LASFIT Pro Low Beam LED Headlights with Built-In Dust Covers for the 5th Gen 4Runner
LASFIT Pro Custom H-11 Low Beam LED Head Light Review and Installation Overview on the 5th Gen 4Runner
Let’s face it, the factory headlights on our 5th Gen 4Runners are not great – and I’m being kind. They look dull, they don’t have enough “throw” and because of that, they have generated a large aftermarket of replacement lights.
LASFIT makes LED replacement lights for 4Runners and other vehicles. Their latest offering includes some new features that are worth considering. The biggest improvement is in how the new version dissipates heat with improved fans on the lamps as well as providing replacement dust covers with their own set of fans.
The new LASFIT Custom H11 headlight bulbs with dust covers offer a huge improvement over many low beams that require you to drill through your dust covers. When you drill through your dust covers it may cause moisture buildup in your headlight housing and that can lead to other problems.
Find It Online
- LASFIT Custom H11 Headlight Bulbs with Dust Caps (New Model): Check Price
- LASFIT H11 Headlight Bulbs (Early Model): Check Price
For this article. I will review the LASFIT Pro with dust covers, compare it to what I currently have installed, along with the overview of the installation steps below.
Inside the LASFIT PRO Low Beams Box
Inside the box, LASFIT provides 2 replacement dust covers with fans. 2 LED Lamps with their own fans and an instruction manual with just the right amount of detail required for the installation.
Headlamp Upgrade Options and Considerations
There are many comparisons of various lights on forums and websites. A good overview of options and differences is provided in the following article – I learned a great deal when I first saw this overview on 4Runer headlights.
As you will see in the article above, each option will have it’s own pros and cons and will vary in cost.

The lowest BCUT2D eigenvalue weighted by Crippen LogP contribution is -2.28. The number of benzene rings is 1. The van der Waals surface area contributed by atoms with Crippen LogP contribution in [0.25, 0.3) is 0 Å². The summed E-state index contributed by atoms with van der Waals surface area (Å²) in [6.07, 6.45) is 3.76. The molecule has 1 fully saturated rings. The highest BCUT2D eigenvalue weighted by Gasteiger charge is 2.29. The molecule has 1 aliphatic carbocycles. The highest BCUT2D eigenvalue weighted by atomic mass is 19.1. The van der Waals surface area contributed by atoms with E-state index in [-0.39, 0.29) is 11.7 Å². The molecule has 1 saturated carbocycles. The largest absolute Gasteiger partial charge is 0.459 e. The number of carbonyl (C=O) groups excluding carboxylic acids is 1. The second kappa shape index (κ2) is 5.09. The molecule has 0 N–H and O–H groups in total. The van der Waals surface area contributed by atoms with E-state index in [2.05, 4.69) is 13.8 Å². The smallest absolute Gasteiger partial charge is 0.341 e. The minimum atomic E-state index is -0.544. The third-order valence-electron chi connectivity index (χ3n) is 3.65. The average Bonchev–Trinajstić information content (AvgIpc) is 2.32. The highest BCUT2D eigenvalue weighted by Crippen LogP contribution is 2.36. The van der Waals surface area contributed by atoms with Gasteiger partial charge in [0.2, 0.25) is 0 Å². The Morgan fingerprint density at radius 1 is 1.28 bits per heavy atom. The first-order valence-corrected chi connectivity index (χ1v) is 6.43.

Replacement lights can range from replacement Halogen bulbs. HID lights, LED lamps and complete replacement headlamp modules. Some kits replace the high and low beams while others just upgrade one or the other.
When looking at LEDs, there are a few things to consider. The bottom line is that most LED upgrades are just that, an upgraded: better light output with more appealing color, longer and wider throw. Most of the choices come down to preference but some factors are critical.
The primary factor is compatibility with our 5th Gens. This has become relatively easy since there is a large aftermarket for low and high beam upgrades. LASFIT has a few different options to choose from and the models designed for our 5th Gens work without compatibility issues.
Costs have come down considerably and for better quality products. With product reliability and longevity a major concern, I am happy to say that I am satisfied that there are many lower-cost, high-quality options available. I have had the earlier LASFIT version for almost 2 years with no issues. Costs are not much of a hurdle at this point.
The installation of LED replacement lamps is almost plug-n-play. It has become as easy as removing the old and just installing the new. I’ll show an overview of the installation steps later in the article. One important thing to consider is how each LED dissipates heat generated by the replacement lamps. This can affect how easy installation will be and also affect product reliability and longevity.
My Current Installation
About 2 years ago I upgraded to the earlier version of LASFIT LEDs; the LASFIT H11 9005 HB3 Low Beam 6000k Combo.
I decided to go with LEDs for a few reasons.
Halogen replacements were more of the same when compared to the stock lights. I didn’t see any benefit to them. HIDs were a popular choice but I didn’t want to drill a hole in the dust cover to install all the required components. It was not a clean way to install new lights. So, I decided to go with LEDs and had a few choices to look at.
2 years ago, when I purchase my first upgrade, LEDs were similar in many ways except in how they dissipated heat generated by the lamps. Some offered no heat dissipation, others offered some sort of heat sink and others had mini fans on the LEDs themselves. This latest version from LASFIT adds one more option: a mini fan on the dust cover as well as the LED lamp.
Comparing Old Version to New LASFIT PRO
The old version on the left side of the photo (on top of the stock dust cover) with the new version on the right – still with its protective plastic cover from the factory (needs to be removed before installation). Right away you can see the new version has a metal lock ring versus the plastic lock ring on the old LEDs (both just above the red gasket).